3. How long have you been clean? Do you ever think you can use/drink again, even just one every once in a while? Chances are, he may have done or tried it before. He may have quit or abstained and then went back maybe not once but twice, even eight times. Who knows? Maybe he will change for good. However, asking this about your friend is the last thing he needs right now. It wouldn’t help his motivation to hear from other people how it is possible for him to have just one and then function normally–because it really isn’t.

4. I remember how you were before compared to now. Do you ever get bored that you don’t go out and party anymore? The truth is, his life before was filled with darkness–all those stress, drama, misery, distress, and who-knows-what-more. In fact, he may have woken up mornings wishing he was dead. He may have even tried suicide, or have been involved in serious legal or health problems. He may have lost the love of his life, his family, and so many more.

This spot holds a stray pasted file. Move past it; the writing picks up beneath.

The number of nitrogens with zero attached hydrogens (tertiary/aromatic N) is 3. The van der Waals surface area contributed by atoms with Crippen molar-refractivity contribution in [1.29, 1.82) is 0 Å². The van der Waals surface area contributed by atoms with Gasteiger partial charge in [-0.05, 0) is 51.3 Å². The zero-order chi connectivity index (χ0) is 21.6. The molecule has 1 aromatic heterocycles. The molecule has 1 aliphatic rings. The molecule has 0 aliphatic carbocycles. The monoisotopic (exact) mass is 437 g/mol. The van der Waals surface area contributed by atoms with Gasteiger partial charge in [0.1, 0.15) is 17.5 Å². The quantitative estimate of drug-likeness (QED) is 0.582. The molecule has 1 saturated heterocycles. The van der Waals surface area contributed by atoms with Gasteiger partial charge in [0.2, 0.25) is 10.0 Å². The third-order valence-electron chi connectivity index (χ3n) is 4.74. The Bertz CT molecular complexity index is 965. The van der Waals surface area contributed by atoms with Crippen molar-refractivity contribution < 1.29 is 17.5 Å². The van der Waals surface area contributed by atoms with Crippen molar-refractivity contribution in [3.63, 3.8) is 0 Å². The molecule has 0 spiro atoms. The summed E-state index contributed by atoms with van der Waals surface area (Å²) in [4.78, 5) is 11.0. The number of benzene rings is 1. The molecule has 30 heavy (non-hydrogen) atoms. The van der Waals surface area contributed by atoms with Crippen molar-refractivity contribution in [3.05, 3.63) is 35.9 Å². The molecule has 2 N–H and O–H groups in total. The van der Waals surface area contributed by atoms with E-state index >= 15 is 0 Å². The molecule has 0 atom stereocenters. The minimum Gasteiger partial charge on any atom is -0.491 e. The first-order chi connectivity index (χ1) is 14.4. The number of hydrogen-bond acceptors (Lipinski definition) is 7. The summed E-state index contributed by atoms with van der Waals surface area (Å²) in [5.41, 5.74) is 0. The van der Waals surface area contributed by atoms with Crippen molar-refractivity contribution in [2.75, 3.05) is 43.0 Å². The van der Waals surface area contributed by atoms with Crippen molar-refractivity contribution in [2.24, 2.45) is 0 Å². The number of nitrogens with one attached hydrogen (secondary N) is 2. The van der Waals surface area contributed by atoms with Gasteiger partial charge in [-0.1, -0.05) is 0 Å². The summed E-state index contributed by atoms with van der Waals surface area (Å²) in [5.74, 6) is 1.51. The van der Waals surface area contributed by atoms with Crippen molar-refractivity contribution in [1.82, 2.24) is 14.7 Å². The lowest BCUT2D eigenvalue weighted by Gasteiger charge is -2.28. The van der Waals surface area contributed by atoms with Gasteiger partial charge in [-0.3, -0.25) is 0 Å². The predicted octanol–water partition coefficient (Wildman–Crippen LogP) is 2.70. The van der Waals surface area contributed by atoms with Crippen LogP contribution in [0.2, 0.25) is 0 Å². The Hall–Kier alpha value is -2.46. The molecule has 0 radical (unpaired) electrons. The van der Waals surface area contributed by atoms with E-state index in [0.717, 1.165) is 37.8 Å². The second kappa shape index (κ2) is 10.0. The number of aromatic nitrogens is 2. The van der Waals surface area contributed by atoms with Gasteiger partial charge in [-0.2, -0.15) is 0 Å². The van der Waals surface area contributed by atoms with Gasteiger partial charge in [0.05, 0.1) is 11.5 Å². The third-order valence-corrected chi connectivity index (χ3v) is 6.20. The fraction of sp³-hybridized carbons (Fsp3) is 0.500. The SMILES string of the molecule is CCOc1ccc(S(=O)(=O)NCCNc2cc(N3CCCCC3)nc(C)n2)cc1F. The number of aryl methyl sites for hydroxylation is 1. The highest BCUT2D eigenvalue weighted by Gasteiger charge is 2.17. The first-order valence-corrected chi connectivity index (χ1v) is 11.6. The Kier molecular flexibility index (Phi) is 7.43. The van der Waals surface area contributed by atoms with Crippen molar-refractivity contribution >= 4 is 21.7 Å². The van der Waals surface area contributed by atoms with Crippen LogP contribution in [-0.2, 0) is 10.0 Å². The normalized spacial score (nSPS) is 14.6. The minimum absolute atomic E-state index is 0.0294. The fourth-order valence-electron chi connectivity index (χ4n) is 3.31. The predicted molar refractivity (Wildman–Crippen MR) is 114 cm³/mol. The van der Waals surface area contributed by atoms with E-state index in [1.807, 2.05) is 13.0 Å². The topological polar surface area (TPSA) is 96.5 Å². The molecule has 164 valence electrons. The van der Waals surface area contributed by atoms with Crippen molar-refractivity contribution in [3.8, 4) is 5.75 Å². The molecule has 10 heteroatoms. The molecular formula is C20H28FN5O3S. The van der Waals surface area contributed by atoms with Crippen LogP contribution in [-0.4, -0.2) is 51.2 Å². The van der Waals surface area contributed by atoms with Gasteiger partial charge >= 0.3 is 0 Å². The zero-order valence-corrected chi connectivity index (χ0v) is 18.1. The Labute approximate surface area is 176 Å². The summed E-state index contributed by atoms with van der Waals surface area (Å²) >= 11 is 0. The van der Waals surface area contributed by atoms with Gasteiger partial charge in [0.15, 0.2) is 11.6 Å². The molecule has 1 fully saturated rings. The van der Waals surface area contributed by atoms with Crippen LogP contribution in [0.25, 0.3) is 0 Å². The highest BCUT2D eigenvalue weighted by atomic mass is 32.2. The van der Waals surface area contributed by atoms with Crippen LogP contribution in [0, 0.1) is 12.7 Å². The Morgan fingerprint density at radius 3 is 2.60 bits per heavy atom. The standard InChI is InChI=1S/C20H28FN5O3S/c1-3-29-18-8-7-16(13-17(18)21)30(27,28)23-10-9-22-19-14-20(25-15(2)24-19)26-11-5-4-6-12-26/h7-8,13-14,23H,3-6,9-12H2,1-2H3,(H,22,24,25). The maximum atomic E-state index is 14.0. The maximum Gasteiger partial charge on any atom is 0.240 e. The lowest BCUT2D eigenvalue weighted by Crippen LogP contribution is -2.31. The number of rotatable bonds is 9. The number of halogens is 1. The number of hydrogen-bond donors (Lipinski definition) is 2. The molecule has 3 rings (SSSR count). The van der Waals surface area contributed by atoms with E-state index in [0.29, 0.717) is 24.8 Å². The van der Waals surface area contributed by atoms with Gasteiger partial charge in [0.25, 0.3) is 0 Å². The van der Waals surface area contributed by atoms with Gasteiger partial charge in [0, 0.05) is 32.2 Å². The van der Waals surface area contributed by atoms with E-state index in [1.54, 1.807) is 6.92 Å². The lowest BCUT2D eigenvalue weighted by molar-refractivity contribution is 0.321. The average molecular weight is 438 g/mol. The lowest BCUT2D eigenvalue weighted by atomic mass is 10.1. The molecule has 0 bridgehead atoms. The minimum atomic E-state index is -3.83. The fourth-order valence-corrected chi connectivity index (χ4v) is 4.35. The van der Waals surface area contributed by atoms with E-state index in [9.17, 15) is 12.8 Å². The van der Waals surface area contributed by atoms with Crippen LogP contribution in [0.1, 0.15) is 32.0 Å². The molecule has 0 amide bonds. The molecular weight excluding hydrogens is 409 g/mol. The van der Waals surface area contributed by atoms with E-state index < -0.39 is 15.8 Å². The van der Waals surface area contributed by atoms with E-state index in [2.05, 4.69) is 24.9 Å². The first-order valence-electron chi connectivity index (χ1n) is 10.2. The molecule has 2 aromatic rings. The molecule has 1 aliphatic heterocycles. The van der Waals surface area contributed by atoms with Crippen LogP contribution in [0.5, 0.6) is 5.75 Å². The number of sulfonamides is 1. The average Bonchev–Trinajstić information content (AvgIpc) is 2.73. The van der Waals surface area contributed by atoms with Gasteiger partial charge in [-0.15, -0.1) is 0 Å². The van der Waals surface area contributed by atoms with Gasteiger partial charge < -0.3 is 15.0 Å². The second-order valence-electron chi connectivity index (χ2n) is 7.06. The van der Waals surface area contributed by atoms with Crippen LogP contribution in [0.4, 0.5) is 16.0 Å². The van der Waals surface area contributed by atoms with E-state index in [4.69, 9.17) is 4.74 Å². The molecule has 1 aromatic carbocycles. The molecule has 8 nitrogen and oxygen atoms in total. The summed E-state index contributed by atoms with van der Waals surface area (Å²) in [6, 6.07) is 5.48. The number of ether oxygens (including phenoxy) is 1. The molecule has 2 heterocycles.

Your friend now is far from bored. He has peace of mind.

5. Didn’t you know the consequences? Why did you start in the first place? This is one of the most irritating things you can ask a recovering addict. Maybe at first he wanted to feel drunk or get high. However, it’s most likely there’s underlying–even subconscious–reasons for it. Maybe he’s been fighting inner demons all his life, maybe he has anxiety, deep-seated emotional pain, or some childhood trauma.

Whatever it is, this is not something you would want to ask someone in casual conversation.

6. I had some drinking/drug problems in the past too but I got over it. It wasn’t really that hard. This is like telling your friend that he’s not strong enough, has no will-power or self-control. Instead of showing your understanding and support, saying this is like undermining his recovery and his efforts. Telling him that you were able to stop just like that is inconsiderate and insensitive. If that is not what you want to convey, then keep this to yourself.